The Rapide Luxe gets special wheels, standard ventilated front and rear seats, a secondary glass-trimmed key fob, glass switchgear, a rear-seat entertainment system, a six-piece bespoke luggage set that matches the interior leather, and custom paint and leather colors. Other than the switchgear, all of the Luxe equipment is available on the regular Rapide.
Performance & mpg
The Aston Martin Rapide is rear-wheel drive and is powered by a 6.0-liter V12 good for 470 horsepower and 443 pound-feet of torque. A six-speed automatic with shift paddles is the only transmission available.
According to Aston Martin, the Rapide will go from zero to 60 mph in 5 seconds, which is certainly quick, but notably slower than luxury sport sedans like the supercharged Jaguar XJ and Porsche Panamera Turbo. EPA-estimated fuel economy is 13 mpg city/19 mpg highway and 15 mpg combined.
The Rapide comes standard with antilock disc brakes, brake assist, stability and traction control, front side airbags and side curtain airbags. Front and rear parking sensors are also included.
Climb into the 2011 Aston Martin Rapide's snug driver seat and you might think you're actually in a DB9. Not only are the controls around you practically identical, but the way the car effortlessly cruises down the highway or confidently takes a corner makes it feel like a sports car, not a luxury sedan. The automatic transmission is remarkably smooth, the steering is light and precise and the V12 sounds incredible. Best of all, it still manages to offer a compliant ride in true Aston tradition.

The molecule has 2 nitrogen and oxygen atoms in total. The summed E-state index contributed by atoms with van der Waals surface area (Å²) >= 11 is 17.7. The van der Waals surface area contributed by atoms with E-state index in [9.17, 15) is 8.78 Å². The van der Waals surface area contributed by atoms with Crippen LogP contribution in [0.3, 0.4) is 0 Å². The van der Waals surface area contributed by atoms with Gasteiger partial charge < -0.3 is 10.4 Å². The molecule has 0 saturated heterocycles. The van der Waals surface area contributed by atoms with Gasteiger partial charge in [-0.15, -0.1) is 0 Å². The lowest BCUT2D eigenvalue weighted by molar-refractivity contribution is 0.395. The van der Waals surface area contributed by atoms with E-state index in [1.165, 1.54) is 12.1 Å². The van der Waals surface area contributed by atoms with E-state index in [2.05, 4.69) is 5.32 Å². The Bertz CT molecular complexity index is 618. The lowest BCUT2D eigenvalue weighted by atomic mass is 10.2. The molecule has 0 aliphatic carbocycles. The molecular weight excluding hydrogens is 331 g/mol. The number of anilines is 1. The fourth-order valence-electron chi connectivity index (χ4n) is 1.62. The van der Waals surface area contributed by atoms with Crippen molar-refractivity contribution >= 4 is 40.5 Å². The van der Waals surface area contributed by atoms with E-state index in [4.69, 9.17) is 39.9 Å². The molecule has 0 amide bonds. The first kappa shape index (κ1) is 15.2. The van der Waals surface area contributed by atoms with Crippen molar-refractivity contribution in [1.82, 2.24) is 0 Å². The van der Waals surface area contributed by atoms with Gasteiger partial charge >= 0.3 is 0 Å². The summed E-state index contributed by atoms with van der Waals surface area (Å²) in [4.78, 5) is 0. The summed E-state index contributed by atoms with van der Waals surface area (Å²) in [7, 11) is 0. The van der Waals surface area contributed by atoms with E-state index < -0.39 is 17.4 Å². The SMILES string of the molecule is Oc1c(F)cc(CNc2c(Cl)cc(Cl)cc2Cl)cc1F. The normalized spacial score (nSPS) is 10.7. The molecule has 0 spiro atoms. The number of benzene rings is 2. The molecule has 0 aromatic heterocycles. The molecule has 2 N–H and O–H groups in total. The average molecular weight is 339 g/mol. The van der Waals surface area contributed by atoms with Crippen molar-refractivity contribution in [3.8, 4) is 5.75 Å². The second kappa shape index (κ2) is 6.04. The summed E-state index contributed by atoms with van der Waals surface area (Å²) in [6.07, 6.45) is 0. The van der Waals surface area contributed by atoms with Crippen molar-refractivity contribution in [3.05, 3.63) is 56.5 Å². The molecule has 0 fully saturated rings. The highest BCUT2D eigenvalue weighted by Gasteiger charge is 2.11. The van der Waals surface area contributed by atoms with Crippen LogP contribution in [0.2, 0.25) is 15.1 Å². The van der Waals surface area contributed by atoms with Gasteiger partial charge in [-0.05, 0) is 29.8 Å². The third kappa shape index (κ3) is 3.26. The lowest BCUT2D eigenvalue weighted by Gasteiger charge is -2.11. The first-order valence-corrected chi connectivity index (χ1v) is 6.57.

Because of the Rapide's long, low-slung body, there is an elevated risk of high centering on curbs and driveways. Owners simply must be mindful of their pretty Aston Martin's underbody and chin spoiler.
It's difficult to find a surface inside the 2011 Aston Martin Rapide that's not covered in soft leather, while wood, alloy trim and even sapphire crystal fill in the blanks. Easily deciphered buttons combine with a central LCD screen to create a more user-friendly and better-looking interface than in past Astons. Still, the navigation system is one of the worst on the market and we still lament Aston's choice to have the dial indicators for the speedometer and tachometer rotating in opposite directions (the tach spins counterclockwise). The speedometer also has such tiny numbers and a huge range that it's rendered practically useless. Luckily, there's a digital speedometer in the trip computer.
The driver seat is marvelously comfortable, with ample legroom and headroom for taller drivers. However, the low-slung seating position and compact greenhouse make you feel like you're confined in a sporty GT rather than a traditional sedan. The backseat certainly offers more space than a GT coupe like the DB9, but it makes a Porsche Panamera feel like a stretch limousine. Headroom and legroom are limited, though there's still just enough space for a 6-footer. The bigger concern is the lack of hiproom caused by the transaxle's wide tunnel. In short, the Rapide can take a pair of couples out to dinner, but you wouldn't want to drive everyone to the Hamptons for the weekend.
Edmunds expert review process
This review was written by a member of Edmunds' editorial team of expert car reviewers. Our team drives every car you can buy. We put the vehicles through rigorous testing, evaluating how they drive and comparing them in detail to their competitors.
We're also regular people like you, so we pay attention to all the different ways people use their cars every day. We want to know if there's enough room for our families and our weekend gear and whether or not our favorite drink fits in the cupholder. Our editors want to help you make the best decision on a car that fits your life.